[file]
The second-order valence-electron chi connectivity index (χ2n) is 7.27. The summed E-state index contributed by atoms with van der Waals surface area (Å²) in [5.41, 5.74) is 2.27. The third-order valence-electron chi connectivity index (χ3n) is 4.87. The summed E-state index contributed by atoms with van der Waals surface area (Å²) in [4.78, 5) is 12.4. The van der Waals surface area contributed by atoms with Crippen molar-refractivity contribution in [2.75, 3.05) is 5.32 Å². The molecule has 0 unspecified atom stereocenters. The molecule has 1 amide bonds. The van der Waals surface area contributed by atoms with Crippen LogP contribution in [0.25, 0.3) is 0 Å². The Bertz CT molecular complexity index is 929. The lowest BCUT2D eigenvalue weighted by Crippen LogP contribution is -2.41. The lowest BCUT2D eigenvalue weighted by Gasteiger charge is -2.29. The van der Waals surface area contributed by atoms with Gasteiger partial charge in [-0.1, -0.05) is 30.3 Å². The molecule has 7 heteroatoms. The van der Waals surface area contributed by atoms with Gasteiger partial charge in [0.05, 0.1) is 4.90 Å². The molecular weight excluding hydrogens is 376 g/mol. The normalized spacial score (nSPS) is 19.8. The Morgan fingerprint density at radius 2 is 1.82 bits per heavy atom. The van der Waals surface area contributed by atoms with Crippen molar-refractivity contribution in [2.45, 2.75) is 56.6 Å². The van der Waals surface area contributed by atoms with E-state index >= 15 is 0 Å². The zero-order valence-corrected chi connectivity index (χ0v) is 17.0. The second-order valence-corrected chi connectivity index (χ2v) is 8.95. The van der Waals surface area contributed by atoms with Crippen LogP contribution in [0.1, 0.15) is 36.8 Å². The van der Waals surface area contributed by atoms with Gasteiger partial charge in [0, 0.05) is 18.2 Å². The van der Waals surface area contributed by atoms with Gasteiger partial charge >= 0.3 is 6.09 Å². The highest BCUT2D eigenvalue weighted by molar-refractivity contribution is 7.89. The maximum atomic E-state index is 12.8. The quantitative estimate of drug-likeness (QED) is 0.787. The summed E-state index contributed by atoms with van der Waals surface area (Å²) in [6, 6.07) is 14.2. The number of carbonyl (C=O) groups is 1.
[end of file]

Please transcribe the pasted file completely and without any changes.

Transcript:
The second-order valence-electron chi connectivity index (χ2n) is 7.27. The summed E-state index contributed by atoms with van der Waals surface area (Å²) in [5.41, 5.74) is 2.27. The third-order valence-electron chi connectivity index (χ3n) is 4.87. The summed E-state index contributed by atoms with van der Waals surface area (Å²) in [4.78, 5) is 12.4. The van der Waals surface area contributed by atoms with Crippen molar-refractivity contribution in [2.75, 3.05) is 5.32 Å². The molecule has 0 unspecified atom stereocenters. The molecule has 1 amide bonds. The van der Waals surface area contributed by atoms with Crippen LogP contribution in [0.25, 0.3) is 0 Å². The Bertz CT molecular complexity index is 929. The lowest BCUT2D eigenvalue weighted by Crippen LogP contribution is -2.41. The lowest BCUT2D eigenvalue weighted by Gasteiger charge is -2.29. The van der Waals surface area contributed by atoms with Gasteiger partial charge in [-0.1, -0.05) is 30.3 Å². The molecule has 7 heteroatoms. The van der Waals surface area contributed by atoms with Gasteiger partial charge in [0.05, 0.1) is 4.90 Å². The molecular weight excluding hydrogens is 376 g/mol. The normalized spacial score (nSPS) is 19.8. The Morgan fingerprint density at radius 2 is 1.82 bits per heavy atom. The van der Waals surface area contributed by atoms with Crippen molar-refractivity contribution in [2.45, 2.75) is 56.6 Å². The van der Waals surface area contributed by atoms with E-state index >= 15 is 0 Å². The zero-order valence-corrected chi connectivity index (χ0v) is 17.0. The second-order valence-corrected chi connectivity index (χ2v) is 8.95. The van der Waals surface area contributed by atoms with Crippen LogP contribution in [0.1, 0.15) is 36.8 Å². The van der Waals surface area contributed by atoms with Gasteiger partial charge in [0, 0.05) is 18.2 Å². The van der Waals surface area contributed by atoms with Gasteiger partial charge >= 0.3 is 6.09 Å². The highest BCUT2D eigenvalue weighted by molar-refractivity contribution is 7.89. The maximum atomic E-state index is 12.8. The quantitative estimate of drug-likeness (QED) is 0.787. The summed E-state index contributed by atoms with van der Waals surface area (Å²) in [6, 6.07) is 14.2. The number of carbonyl (C=O) groups is 1.